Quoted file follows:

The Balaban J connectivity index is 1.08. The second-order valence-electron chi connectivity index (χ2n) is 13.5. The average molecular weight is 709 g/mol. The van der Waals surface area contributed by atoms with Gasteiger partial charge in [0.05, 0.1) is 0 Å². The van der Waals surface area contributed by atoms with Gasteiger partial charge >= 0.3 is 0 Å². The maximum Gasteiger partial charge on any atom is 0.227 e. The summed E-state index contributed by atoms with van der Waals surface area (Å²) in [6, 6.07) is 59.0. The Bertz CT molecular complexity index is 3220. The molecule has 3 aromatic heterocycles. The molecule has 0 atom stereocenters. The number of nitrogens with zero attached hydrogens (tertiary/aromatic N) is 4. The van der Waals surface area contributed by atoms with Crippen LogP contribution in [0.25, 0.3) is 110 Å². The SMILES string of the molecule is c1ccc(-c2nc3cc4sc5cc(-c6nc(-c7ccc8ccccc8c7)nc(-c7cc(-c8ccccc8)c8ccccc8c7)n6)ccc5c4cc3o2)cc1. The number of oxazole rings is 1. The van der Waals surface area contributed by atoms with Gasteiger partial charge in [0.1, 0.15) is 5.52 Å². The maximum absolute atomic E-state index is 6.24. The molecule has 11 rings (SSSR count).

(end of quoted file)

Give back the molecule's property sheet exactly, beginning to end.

The Balaban J connectivity index is 1.08. The second-order valence-electron chi connectivity index (χ2n) is 13.5. The average molecular weight is 709 g/mol. The van der Waals surface area contributed by atoms with Gasteiger partial charge in [0.05, 0.1) is 0 Å². The van der Waals surface area contributed by atoms with Gasteiger partial charge >= 0.3 is 0 Å². The maximum Gasteiger partial charge on any atom is 0.227 e. The summed E-state index contributed by atoms with van der Waals surface area (Å²) in [6, 6.07) is 59.0. The Bertz CT molecular complexity index is 3220. The molecule has 3 aromatic heterocycles. The molecule has 0 atom stereocenters. The number of nitrogens with zero attached hydrogens (tertiary/aromatic N) is 4. The van der Waals surface area contributed by atoms with Crippen LogP contribution in [0.25, 0.3) is 110 Å². The SMILES string of the molecule is c1ccc(-c2nc3cc4sc5cc(-c6nc(-c7ccc8ccccc8c7)nc(-c7cc(-c8ccccc8)c8ccccc8c7)n6)ccc5c4cc3o2)cc1. The number of oxazole rings is 1. The van der Waals surface area contributed by atoms with Gasteiger partial charge in [0.1, 0.15) is 5.52 Å². The maximum absolute atomic E-state index is 6.24. The molecule has 11 rings (SSSR count).